Calvin Klien’s legal team is probably preparing the letter now
– A Obsession Board Game Review
I don’t think I’ve seen so many advertisements on BGG for a game since the Ortus Regni Kickstarter campaign of 2014. To be fair, that is exactly the reason that I found out about Obsession from Kayenta Games, so I guess the marketing push worked. Good on Kayenta Games I suppose, but who among us isn’t at least a little hesitant whenever they see a huge ad push on BGG? The lady doth protest to much, methinks?
If I’m going to be fair, I think it is worth mentioning that Obsession is the very definition of a passion project. Just take the time to read through designer Dan Hallagan’s many videos, BGG postings, and Kickstarter updates. I respect Dan’s enthusiasm for every detail of this project. Without looking at his ledger, I strongly suspect that this game has been funded in no small part with Dan’s own funds, and would be stunned if he was able to turn a profit off of the first print run. Aside from the sizable marketing campaign Dan has shelled out serious money on a solid rules video, component upgrades, and reprints for errata’ed components. There is no way the $36k he brought in on Kickstarter is enough. Dan’s desire to make this game meet and exceed his vision is admirable, something I appreciate as a consumer, and probably more then a little bit nuts. Without spoiling my review, I can without hesitation say that Dan Hallagan has made exactly the game he wanted to make and that isn’t something we see to often from most designers, much less hobbyist publishers on Kickstarter.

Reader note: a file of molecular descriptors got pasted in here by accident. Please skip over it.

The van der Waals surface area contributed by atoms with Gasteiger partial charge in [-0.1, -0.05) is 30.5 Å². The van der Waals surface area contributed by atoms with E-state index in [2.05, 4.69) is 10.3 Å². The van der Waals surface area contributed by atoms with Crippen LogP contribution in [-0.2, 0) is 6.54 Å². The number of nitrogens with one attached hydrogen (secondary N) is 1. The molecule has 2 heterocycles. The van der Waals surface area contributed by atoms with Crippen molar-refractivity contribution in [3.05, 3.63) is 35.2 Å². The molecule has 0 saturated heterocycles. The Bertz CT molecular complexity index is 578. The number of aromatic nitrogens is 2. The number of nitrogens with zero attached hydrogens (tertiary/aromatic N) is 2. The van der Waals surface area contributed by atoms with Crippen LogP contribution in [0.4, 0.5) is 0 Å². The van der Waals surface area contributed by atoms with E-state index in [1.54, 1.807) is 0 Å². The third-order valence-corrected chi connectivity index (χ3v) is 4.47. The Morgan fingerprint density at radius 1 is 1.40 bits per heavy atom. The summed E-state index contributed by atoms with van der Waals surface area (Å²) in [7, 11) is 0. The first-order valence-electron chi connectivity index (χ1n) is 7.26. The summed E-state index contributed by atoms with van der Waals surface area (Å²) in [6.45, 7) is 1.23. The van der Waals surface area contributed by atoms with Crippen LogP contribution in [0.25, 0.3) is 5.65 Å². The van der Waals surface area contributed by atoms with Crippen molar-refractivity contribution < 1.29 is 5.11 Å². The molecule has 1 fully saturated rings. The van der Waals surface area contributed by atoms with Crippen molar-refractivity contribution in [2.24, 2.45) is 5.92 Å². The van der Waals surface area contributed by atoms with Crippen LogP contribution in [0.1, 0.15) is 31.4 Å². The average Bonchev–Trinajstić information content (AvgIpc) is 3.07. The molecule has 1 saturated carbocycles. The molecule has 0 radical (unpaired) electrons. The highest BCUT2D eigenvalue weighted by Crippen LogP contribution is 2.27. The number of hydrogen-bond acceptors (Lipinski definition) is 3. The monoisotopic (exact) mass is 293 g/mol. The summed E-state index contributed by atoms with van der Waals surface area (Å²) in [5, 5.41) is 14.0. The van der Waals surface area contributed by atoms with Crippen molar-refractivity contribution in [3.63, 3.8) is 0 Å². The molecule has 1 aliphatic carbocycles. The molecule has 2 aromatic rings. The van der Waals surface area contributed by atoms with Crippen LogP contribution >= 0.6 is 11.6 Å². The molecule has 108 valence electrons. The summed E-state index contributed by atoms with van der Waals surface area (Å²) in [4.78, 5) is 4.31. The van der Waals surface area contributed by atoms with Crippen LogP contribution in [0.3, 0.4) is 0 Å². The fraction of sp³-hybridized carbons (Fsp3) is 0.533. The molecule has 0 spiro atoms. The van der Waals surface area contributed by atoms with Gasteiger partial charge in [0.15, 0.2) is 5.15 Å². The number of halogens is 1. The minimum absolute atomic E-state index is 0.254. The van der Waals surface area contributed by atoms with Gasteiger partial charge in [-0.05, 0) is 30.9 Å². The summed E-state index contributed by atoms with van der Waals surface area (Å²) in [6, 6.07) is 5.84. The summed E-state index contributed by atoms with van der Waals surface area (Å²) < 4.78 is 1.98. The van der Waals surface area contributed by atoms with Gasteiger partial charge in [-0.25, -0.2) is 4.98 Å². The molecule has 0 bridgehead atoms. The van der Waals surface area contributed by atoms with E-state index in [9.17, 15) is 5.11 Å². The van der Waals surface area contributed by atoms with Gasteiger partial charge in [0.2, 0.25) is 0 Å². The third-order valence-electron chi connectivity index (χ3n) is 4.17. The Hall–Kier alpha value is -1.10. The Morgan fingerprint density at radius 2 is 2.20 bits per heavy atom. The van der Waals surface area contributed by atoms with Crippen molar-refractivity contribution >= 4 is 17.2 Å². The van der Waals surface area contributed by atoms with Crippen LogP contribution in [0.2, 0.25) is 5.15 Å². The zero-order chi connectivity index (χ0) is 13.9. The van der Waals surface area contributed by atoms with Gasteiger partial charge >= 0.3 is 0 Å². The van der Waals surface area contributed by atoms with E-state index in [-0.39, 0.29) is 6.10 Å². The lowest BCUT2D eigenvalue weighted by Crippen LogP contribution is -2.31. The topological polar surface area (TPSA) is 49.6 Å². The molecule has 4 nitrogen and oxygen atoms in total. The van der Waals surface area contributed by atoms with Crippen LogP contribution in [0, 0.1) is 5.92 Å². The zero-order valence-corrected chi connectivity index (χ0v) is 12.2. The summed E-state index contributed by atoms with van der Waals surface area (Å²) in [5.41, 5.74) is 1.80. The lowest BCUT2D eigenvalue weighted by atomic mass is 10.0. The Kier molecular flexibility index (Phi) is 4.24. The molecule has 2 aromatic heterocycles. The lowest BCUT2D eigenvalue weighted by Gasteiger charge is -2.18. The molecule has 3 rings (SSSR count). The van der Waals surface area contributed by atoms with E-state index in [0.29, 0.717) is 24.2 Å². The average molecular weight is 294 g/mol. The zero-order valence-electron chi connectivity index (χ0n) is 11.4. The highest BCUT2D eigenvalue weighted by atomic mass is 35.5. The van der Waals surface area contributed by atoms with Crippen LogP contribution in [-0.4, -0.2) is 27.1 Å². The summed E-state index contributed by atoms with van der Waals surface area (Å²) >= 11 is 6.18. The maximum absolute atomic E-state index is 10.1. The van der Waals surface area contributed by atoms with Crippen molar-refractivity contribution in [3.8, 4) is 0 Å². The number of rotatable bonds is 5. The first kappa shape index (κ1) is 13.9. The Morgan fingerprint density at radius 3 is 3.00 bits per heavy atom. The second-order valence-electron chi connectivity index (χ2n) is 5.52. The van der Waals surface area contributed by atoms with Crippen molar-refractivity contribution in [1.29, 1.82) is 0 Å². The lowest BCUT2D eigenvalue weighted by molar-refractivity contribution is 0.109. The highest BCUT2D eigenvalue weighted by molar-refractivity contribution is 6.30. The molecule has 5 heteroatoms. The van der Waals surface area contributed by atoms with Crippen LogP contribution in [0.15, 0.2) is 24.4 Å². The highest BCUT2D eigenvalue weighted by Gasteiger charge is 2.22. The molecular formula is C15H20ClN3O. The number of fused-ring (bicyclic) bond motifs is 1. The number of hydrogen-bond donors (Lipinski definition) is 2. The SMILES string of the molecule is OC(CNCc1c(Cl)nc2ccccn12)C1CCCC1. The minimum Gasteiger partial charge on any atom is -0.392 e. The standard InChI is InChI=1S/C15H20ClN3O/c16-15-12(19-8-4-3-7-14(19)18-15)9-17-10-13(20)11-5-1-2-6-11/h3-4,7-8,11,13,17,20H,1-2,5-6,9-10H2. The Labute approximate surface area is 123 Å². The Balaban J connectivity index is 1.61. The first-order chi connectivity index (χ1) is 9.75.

The second fear that anybody backing a first time designer/publisher has on Kickstarter (after “Will the project even be fulfilled?”) is, “Will the game be any good?” Obsession, frankly, is an oddly designed, but not unpleasant duck. Its kind of like a platypus that defecates garnets. I mean, its pretty cool, and you may be able to turn a small profit on resale, but wouldn’t you rather it just lay golden eggs or something more marketable, or at least something that doesn’t involve the business end of a digestive tract? The biggest design oddity in Obsession is a superbly wonky set up. The game requires that you pick a game length, and customize your variant rules, and that you carefully sort/seed/mix a bag of dozens of tiles, and that you draft player powers, and that you draft guests, and on and on and on. This is a game you are going to set up on your table before game night even begins. You aren’t going to want to pull this off the shelf and spend 30 minutes setting up your fully customized game while your friends are texting each other their thoughts on the latest Ariana Grande single. Oddly specific, I know. Sure, having a fully customizable gaming experience is a great problem to have, just be prepared for the price that such a luxury costs in set up time.